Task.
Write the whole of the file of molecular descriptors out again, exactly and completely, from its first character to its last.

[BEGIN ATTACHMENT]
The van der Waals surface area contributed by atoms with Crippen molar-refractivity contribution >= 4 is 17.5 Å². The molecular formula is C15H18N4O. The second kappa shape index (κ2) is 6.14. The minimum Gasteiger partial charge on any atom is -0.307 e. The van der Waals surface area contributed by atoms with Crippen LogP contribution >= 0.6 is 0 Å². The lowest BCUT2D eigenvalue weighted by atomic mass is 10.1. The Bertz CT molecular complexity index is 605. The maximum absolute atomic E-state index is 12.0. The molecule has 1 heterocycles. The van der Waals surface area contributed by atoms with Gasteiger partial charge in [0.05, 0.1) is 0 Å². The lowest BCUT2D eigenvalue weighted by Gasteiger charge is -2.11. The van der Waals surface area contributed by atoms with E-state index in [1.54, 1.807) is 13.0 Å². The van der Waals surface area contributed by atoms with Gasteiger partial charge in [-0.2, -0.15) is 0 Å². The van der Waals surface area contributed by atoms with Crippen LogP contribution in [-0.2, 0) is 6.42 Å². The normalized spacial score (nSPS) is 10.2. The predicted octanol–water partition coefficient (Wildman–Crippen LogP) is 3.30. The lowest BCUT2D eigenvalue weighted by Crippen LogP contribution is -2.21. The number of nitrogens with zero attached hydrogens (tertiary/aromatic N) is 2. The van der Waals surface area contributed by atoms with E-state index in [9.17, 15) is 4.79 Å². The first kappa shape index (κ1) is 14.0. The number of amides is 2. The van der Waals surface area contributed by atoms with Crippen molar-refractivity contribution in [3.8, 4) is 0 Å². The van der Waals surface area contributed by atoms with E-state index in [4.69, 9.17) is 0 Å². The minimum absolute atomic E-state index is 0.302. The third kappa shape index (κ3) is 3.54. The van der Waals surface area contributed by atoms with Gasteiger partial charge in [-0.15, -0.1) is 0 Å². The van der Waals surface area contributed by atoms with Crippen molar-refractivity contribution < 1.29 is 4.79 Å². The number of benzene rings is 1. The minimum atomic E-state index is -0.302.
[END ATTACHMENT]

The van der Waals surface area contributed by atoms with Crippen molar-refractivity contribution >= 4 is 17.5 Å². The molecular formula is C15H18N4O. The second kappa shape index (κ2) is 6.14. The minimum Gasteiger partial charge on any atom is -0.307 e. The van der Waals surface area contributed by atoms with Crippen LogP contribution >= 0.6 is 0 Å². The lowest BCUT2D eigenvalue weighted by atomic mass is 10.1. The Bertz CT molecular complexity index is 605. The maximum absolute atomic E-state index is 12.0. The molecule has 1 heterocycles. The van der Waals surface area contributed by atoms with Gasteiger partial charge in [0.05, 0.1) is 0 Å². The lowest BCUT2D eigenvalue weighted by Gasteiger charge is -2.11. The van der Waals surface area contributed by atoms with E-state index in [1.54, 1.807) is 13.0 Å². The van der Waals surface area contributed by atoms with Gasteiger partial charge in [-0.2, -0.15) is 0 Å². The van der Waals surface area contributed by atoms with Crippen LogP contribution in [-0.2, 0) is 6.42 Å². The normalized spacial score (nSPS) is 10.2. The predicted octanol–water partition coefficient (Wildman–Crippen LogP) is 3.30. The lowest BCUT2D eigenvalue weighted by Crippen LogP contribution is -2.21. The number of nitrogens with zero attached hydrogens (tertiary/aromatic N) is 2. The van der Waals surface area contributed by atoms with E-state index in [9.17, 15) is 4.79 Å². The first kappa shape index (κ1) is 14.0. The number of amides is 2. The van der Waals surface area contributed by atoms with Crippen molar-refractivity contribution in [3.8, 4) is 0 Å². The van der Waals surface area contributed by atoms with E-state index in [4.69, 9.17) is 0 Å². The minimum absolute atomic E-state index is 0.302. The third kappa shape index (κ3) is 3.54. The van der Waals surface area contributed by atoms with Gasteiger partial charge in [-0.15, -0.1) is 0 Å². The van der Waals surface area contributed by atoms with Crippen molar-refractivity contribution < 1.29 is 4.79 Å². The number of benzene rings is 1. The minimum atomic E-state index is -0.302.